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No player was more self-centered this season than J.R. Smith against the Milwaukee Bucks.
On December 18, 2013, one week before Christmas, Earl Smith III started shooting. That's not an unusual activity for Smith; he's attempted 11.1 field goals per game in his career. Except on this special night, he kept shooting and shooting, with no regard for effectiveness or efficiency.
When the final buzzer sounded, he had attempted 17 three-pointers in an NBA game. He hit five of them. No player in New York Knicks history had matched that egregious performance. Only three other players in league history have taken so many threes and hit so few.
That night, Smith confirmed his reputation as an unapologetic gunner, in that he did not apologize for his gunning. He was surprised himself he had shot so much, but he expressed no misgivings.
"But trust me give me that chance again I'll shoot it again!"
Beyond the chucking, there's also the matter of his show of fraternity to Chris Smith.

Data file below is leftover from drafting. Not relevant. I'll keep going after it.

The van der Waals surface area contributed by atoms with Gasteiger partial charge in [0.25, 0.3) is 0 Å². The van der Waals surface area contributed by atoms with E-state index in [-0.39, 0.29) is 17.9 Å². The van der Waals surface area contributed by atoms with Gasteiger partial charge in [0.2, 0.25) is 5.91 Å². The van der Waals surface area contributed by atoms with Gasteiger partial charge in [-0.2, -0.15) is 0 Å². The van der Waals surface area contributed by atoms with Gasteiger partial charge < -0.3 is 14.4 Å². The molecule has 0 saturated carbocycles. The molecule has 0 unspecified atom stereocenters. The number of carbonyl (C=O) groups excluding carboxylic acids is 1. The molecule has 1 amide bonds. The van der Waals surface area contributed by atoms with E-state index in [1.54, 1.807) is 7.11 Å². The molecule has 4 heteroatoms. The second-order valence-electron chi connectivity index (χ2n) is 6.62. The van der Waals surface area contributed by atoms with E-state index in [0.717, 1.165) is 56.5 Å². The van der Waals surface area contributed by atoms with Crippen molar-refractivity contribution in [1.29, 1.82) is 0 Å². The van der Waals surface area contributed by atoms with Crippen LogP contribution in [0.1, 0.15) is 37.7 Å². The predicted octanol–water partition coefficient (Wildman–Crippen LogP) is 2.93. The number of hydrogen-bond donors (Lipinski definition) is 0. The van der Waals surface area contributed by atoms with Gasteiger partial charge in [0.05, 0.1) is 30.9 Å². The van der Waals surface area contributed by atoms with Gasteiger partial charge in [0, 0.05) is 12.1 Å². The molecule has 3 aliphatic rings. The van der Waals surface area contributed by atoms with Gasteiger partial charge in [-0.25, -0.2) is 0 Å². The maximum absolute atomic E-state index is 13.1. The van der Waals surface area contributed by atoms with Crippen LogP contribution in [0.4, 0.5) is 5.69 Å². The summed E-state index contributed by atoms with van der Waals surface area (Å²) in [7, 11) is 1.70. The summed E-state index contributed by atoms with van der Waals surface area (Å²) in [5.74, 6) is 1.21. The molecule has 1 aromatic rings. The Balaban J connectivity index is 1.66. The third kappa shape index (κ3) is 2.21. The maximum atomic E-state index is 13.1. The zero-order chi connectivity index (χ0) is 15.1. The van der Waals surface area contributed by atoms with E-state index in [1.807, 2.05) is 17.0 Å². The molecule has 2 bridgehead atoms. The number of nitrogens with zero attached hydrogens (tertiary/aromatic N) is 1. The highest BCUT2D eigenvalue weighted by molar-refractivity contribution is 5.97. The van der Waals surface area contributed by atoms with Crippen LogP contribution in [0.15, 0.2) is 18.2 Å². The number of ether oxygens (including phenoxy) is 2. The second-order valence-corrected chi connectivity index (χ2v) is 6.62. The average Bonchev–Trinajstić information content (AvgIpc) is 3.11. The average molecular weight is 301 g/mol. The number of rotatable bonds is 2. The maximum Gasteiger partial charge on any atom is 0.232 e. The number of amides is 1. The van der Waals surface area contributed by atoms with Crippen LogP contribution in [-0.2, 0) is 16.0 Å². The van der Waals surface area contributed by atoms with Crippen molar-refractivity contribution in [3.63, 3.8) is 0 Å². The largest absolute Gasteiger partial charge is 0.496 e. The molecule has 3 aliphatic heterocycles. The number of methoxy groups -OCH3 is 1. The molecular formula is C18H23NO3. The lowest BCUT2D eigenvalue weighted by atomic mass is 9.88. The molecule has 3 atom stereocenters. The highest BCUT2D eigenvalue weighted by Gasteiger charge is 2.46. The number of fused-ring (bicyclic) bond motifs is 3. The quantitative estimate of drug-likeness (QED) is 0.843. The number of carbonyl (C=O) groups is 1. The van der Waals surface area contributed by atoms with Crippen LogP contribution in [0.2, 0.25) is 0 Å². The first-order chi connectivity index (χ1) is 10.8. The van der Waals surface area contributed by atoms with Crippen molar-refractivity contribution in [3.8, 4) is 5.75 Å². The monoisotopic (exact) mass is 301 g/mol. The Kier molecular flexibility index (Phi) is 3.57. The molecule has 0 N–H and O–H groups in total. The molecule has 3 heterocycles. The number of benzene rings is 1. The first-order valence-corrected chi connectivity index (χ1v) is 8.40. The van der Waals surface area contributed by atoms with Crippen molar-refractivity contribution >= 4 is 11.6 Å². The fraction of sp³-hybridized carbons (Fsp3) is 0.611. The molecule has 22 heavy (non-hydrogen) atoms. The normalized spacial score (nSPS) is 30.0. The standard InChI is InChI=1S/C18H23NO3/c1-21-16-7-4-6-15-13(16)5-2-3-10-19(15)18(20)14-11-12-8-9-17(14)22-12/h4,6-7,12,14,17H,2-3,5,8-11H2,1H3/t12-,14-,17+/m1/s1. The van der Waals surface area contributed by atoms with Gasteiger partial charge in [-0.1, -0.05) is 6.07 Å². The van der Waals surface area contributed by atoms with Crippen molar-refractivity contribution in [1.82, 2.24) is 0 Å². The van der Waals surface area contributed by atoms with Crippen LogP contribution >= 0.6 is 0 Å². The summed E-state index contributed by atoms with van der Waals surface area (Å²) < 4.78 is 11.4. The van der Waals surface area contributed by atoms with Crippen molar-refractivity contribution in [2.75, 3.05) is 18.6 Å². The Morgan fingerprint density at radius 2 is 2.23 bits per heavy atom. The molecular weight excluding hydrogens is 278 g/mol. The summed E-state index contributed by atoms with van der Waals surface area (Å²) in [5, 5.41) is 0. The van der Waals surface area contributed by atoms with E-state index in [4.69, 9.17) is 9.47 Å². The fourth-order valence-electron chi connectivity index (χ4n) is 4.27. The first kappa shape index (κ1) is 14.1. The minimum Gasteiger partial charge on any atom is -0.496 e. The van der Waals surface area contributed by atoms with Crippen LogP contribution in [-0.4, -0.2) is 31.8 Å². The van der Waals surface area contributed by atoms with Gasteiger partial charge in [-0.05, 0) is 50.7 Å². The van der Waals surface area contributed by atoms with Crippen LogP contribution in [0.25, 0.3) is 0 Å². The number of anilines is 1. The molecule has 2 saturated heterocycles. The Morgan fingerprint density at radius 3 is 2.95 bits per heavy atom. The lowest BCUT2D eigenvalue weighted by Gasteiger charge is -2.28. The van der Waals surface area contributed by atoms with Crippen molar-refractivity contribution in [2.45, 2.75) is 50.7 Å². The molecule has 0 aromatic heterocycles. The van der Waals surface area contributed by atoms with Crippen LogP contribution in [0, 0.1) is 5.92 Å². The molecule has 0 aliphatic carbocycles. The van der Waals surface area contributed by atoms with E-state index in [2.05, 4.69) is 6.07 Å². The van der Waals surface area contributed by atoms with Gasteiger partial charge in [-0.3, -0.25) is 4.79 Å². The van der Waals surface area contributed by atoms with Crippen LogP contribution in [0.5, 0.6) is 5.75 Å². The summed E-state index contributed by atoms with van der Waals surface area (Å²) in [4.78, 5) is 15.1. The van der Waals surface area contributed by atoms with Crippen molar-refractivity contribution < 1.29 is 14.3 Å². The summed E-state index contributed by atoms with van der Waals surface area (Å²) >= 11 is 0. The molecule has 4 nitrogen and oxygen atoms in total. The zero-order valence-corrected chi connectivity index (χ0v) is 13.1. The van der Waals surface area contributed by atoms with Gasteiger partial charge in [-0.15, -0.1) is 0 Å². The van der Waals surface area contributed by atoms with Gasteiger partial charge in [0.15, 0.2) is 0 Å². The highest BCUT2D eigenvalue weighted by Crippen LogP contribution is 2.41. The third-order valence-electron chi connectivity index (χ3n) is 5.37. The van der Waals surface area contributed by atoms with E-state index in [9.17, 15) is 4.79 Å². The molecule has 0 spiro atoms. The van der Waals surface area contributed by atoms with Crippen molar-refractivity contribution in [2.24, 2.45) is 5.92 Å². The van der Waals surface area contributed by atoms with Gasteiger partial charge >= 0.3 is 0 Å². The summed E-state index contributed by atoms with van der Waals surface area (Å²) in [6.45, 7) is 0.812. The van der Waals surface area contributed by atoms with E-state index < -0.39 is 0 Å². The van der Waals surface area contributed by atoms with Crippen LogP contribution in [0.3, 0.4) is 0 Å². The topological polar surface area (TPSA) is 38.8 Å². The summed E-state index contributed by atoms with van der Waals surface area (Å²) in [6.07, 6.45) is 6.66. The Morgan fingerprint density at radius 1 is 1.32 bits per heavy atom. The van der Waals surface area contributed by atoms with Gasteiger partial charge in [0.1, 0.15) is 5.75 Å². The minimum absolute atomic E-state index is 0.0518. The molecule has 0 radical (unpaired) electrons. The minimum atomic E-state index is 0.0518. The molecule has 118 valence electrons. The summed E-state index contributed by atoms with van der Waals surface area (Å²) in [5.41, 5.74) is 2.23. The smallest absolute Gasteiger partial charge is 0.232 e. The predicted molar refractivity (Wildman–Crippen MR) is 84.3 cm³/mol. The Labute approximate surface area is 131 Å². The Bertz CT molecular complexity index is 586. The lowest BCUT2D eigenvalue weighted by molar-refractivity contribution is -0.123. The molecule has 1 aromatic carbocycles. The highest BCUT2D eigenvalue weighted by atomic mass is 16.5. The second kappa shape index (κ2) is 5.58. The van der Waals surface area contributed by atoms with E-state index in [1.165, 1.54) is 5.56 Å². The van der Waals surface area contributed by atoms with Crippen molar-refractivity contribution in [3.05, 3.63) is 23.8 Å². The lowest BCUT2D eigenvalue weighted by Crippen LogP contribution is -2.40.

Mike Woodson told Frank Isola of the New York Daily News that Chris had a better chance of making the Knicks this fall because he's J.R.'s little brother.
“I look at him just like I look at J.R., though J.R. is the guy who played in a uniform and has been very productive for us. I have a great deal of respect for that family,” Woodson said. “That’s his brother. I respect that. We got to make some decisions. What those decisions will be, I don’t know."
So when Chris came up from the D-League Erie Bayhawks and rejoined the Knicks bench, it was disheartening to see Earl treat his family with a straight shot to the jingle bells.
When it comes to the NBA, there's only one appropriate kind of Jingle Bells, and that's the kind Rasheed Wallace and company sing. What went down between the Smith represents a total lack of Christmas spirit.